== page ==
January 24, 2005


Escape from the universe: The universe is destined to end. Before it does, could an advanced civilisation escape via a "wormhole" into a parallel universe? The idea seems like science fiction, but it is consistent with the laws of physics and biology. Here's how to do it (Michio Kaku, February 2005, Prospect)

The universe is out of control, in a runaway acceleration. Eventually all intelligent life will face the final doom--the big freeze. An advanced civilisation must embark on the ultimate journey: fleeing to a parallel universe. [...]

As the universe expands, its energy content is diluted and temperatures eventually plunge to near absolute zero, where even atoms stop moving. One of the iron laws of physics is the second law of thermodynamics, which states that in the end everything runs down, that the total "entropy" (disorder or chaos) in the universe always increases. This means that iron rusts, our bodies age and crumble, empires fall, stars exhaust their nuclear fuel, and the universe itself will run down, as temperatures drop uniformly to near zero.

Charles Darwin was referring to this law when he wrote: "Believing as I do that man in the distant future will be a far more perfect creature than he now is, it is an intolerable thought that he and all other sentient beings are doomed to complete annihilation after such long-continued slow progress."

Darwin's teleology is not, in the end, sufficient for the faithful, so, of course, you have to produce this promise of life eternal.

Posted by Orrin Judd at January 24, 2005 8:42 AM

If you want to read more about this go find the Xeelee series of books by Stephen Baxter. In the book that ends the series, actually there are prequels so its not really over-over, "Ring" he describes a device that sounds much like what the author of the story writes about.

Posted by: rps at January 24, 2005 9:34 AM

Why should I care? I'm just a talking rock. When I die, I will cease to talk.

In the meantime, blah blah blah, etc.

Posted by: Joe at January 24, 2005 10:40 AM

This is possibly (meaning not violating known physical laws) the worst conglomeration of unfounded wishful thinking I have read. Piling "could be's", "possiblies", "might be's", and "conceivable's" one upon the other, the author manages to amalgamate all the unconfirmed speculations of modern physics into an incoherent mass of delusional prose. The only hard scientific data in the article is the fact that attempts to confirm any of this have been negative, but that "might" change if only we would build a 10 light-year long particle accelerator.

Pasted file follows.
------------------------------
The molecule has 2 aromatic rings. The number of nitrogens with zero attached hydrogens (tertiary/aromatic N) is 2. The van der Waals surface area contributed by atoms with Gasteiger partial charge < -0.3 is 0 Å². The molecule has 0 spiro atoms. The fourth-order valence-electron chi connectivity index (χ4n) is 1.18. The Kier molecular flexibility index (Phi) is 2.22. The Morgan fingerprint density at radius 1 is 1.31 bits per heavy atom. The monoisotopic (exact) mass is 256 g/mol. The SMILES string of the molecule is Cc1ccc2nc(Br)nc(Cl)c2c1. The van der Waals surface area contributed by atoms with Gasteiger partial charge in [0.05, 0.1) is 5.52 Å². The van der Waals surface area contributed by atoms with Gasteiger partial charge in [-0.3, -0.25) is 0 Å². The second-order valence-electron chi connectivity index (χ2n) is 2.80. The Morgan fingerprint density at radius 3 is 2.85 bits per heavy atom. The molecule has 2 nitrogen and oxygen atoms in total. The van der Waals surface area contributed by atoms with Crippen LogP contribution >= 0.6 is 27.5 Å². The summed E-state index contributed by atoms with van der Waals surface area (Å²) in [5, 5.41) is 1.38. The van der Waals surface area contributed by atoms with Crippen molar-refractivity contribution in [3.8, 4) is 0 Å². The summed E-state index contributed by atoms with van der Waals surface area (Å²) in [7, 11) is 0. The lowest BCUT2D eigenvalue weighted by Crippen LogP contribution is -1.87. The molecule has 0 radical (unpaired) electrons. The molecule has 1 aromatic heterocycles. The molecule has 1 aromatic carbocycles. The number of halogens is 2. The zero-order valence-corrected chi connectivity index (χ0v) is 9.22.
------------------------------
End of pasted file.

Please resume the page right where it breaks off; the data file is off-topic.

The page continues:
He saved the best for the last -- his conception of a nanobot, smaller than an atom, yet containing all the information necessary to terraform worlds, establish ecosystems, and then clone a new civilization does not pass the laugh test. To think that the author is a professor of physics!

Posted by: jd watson at January 24, 2005 12:13 PM

The Rapture of the materialists is a worm hole. Who says God has no sense of humor.

Posted by: LUCIFEROUS at January 24, 2005 6:21 PM

The Rapture of the materialists is a worm hole. How apt.

Posted by: LUCIFEROUS at January 24, 2005 6:22 PM

Intolerable, but as Darwin said, natural selection explained the intolerable cruelty we observed -- or, to be more precise, explained that it was meaningless and therefore beyond the strictures of moralism.

Darwin, of all people, did not mean to say that just because something was intolerable, therefore it would not happen.

Orrin is concerned to show that Darwinism is teleological, despite its explicit denial, but he'll have to do better than that.

Posted by: Harry Eagar at January 25, 2005 1:39 AM

"a far more perfect creature"

Posted by: oj at January 25, 2005 6:01 AM